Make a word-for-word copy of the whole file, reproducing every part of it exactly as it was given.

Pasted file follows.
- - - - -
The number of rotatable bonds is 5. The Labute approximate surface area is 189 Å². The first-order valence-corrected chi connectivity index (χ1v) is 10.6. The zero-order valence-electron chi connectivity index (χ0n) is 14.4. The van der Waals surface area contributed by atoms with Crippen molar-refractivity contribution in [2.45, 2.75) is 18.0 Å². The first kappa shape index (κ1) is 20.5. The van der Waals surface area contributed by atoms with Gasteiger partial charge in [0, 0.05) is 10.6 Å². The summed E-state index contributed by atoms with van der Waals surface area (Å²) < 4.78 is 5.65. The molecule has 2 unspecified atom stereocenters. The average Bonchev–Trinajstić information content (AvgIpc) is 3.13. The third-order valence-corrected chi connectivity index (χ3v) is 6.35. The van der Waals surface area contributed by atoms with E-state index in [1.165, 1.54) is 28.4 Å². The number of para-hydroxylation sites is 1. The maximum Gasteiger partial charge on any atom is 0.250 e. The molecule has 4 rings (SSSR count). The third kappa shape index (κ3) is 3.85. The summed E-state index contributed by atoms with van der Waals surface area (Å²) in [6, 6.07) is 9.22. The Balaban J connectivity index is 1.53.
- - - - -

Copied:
The number of rotatable bonds is 5. The Labute approximate surface area is 189 Å². The first-order valence-corrected chi connectivity index (χ1v) is 10.6. The zero-order valence-electron chi connectivity index (χ0n) is 14.4. The van der Waals surface area contributed by atoms with Crippen molar-refractivity contribution in [2.45, 2.75) is 18.0 Å². The first kappa shape index (κ1) is 20.5. The van der Waals surface area contributed by atoms with Gasteiger partial charge in [0, 0.05) is 10.6 Å². The summed E-state index contributed by atoms with van der Waals surface area (Å²) < 4.78 is 5.65. The molecule has 2 unspecified atom stereocenters. The average Bonchev–Trinajstić information content (AvgIpc) is 3.13. The third-order valence-corrected chi connectivity index (χ3v) is 6.35. The van der Waals surface area contributed by atoms with E-state index in [1.165, 1.54) is 28.4 Å². The number of para-hydroxylation sites is 1. The maximum Gasteiger partial charge on any atom is 0.250 e. The molecule has 4 rings (SSSR count). The third kappa shape index (κ3) is 3.85. The summed E-state index contributed by atoms with van der Waals surface area (Å²) in [6, 6.07) is 9.22. The Balaban J connectivity index is 1.53.